[quote]vroom wrote:
Yes, I know, I’m dreaming. Wake me when I get to the gym.[/quote]

I’ll wake you when you decide to start training.

Aw Cream, I know you are my biggest fan! Progress takes time buddy, progress takes time…

[quote]100meters wrote:
hedo wrote:
Zap Branigan wrote:
vroom wrote:
The “torture” was the level of frat boy hazing.

I’ll respond to this. Bullshit. Sure, a lot of the officially described and allowed activity is of this nature.

Unfortunately, the fact that some of the prisoners don’t actually survive their hazing might indicate there is sometimes more to it.

Now, honestly, it is one thing to simply not care. I know some of you really don’t give a damn what type of treatment these people receive.

However, if you do actually have a shred of human decency you’ll realize that people in these prisons do not go through any type of process to determine innocence or guilt.

Savaging them, or letting them be savaged, because we can and it soothes our wounded pride gives the measure of America. Oops.

The “torture” was far below the levels under Saddam or any totalitarian regime.

It is below the levels frequently seen in prisons in America and across the world (including Canada).

This does not make it right, but it is the real world. Grow up.

This is politics pure and simple. If you are “against the war”, fine but it is too late, we are in it, let’s win it.

Zap

I agree with your position. This type of hazing is more about control then anything else. The guards are supposed to have control. Much worse happens in any prison for civilians.

As for these type of abuses not being acceptable in wartime. Please spare me. The troops see far more death, maiming and destruction after any firefight.

As anyone who has served in the military or a large organization can plainly see, it is highly improbable that anyone in authority knew what was going on. They would have stopped it so as not to be culpable and because it is wrong. If any senior officer should be held accountable, it stops at Karpinski for allowing it to happen in her command.

Hedo, Zap,

are you being totally honest, or are you being apologists? Surely, you should be able to see that the public perception of a christian nation sexually demoralizing muslims has a different reaction than a arabic leader torturing arabs? This only goes to show a lack of cultural respect, that is obviously counter-productive to our goals in Iraq and the middle-east. Also if the president tells the arab world that Iraqi POWs are protected by Geneva, and then we are torturing or “hazing” as you say, you should be able to see how that would also be counter-productive to our goals of building trust and credibility in the arab world (again its been pointed out time and time again that U.S. policy is the prime reason for terrorist attacks against us). It would seem to me that regardless of what side of the war you were on, we do have to win the war (on terror) and I would think you’d be going through leaps and bounds to make sure nothing questionable happened to POWs, especially considering the power of arabic media- you can only imagine how al-jaazera portrayed abu-ghraib, and how many young muslims have been inspired to hate us. Don’t you think part of the strategy of winning the war would be creating fewer people to fight a war against?[/quote]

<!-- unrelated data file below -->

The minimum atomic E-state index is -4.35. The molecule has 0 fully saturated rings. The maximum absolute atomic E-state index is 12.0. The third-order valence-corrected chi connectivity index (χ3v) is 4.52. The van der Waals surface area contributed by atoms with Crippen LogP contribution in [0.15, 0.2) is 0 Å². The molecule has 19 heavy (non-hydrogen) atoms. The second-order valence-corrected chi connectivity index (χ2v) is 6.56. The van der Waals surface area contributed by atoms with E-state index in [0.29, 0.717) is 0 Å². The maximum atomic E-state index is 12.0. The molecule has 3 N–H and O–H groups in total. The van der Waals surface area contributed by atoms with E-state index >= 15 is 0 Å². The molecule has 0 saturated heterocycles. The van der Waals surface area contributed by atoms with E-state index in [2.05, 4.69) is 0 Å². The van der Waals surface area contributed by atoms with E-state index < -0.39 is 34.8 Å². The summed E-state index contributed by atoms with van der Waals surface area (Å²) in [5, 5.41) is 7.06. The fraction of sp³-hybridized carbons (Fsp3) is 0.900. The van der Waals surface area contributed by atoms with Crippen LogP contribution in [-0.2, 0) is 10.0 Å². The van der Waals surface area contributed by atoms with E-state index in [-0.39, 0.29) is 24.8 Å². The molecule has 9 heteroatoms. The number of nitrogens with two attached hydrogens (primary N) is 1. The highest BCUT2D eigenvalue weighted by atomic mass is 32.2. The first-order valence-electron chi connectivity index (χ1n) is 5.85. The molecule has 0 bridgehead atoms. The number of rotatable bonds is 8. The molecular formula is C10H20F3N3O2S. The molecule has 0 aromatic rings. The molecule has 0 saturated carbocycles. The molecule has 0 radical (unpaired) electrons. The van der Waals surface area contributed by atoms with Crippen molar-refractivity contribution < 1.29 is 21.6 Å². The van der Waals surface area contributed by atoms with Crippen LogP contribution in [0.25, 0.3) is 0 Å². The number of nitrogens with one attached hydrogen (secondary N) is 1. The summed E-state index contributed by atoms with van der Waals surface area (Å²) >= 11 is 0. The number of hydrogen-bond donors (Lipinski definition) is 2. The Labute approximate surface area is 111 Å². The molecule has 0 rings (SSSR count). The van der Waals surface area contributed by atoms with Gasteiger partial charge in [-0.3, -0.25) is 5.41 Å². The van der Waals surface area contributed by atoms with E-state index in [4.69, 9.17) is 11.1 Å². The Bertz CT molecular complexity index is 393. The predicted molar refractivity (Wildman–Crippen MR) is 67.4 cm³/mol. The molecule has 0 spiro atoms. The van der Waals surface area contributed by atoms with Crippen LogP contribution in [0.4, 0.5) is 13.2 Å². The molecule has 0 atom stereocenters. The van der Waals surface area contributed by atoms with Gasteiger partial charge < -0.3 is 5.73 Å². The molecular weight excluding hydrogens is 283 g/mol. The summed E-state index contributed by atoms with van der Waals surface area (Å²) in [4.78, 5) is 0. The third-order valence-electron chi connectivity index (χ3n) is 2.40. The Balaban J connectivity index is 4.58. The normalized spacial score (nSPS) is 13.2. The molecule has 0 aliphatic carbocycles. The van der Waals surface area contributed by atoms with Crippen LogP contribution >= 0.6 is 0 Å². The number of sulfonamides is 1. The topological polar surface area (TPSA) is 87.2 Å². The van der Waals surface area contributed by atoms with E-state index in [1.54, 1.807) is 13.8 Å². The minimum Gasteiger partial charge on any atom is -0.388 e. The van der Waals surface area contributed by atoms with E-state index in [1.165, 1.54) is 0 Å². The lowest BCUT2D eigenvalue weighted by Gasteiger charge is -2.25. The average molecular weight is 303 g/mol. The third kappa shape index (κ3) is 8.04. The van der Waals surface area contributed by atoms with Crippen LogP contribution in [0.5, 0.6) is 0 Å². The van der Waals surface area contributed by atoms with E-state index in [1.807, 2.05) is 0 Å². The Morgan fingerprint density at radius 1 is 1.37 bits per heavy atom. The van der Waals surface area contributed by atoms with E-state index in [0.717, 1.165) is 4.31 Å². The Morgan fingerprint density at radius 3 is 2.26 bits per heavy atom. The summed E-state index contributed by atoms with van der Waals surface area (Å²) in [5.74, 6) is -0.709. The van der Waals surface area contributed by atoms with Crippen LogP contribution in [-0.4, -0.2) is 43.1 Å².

100-

I will agree that we should try and create less enemies to fight. I also think it would be better for all concerned if it didn’t happen. I just don’t think the top administration officials had anything to do with it. I don’t even think the general in charge knew about…although she should have.

Abu Gharib is a very minor incident in the scope of this war. It was siezed on by the media for a political reason rather then for any alutisitc feelings towards the Iraqi’s.

I am not apologizing for what happened. I don’t see it as being all that meaningful. If we got any information that saved an American life then it was worth it. That’s a personal opinion and I am sure I have a different set of morals then others.

I don’t think the Muslims in the Middle East will ever love the US. Not in this century. They will one day respect us and if necessary fear us. If that’s what it takes to live together so be it. I think we are all better of with the US being a superpower as opposed to Iran etc…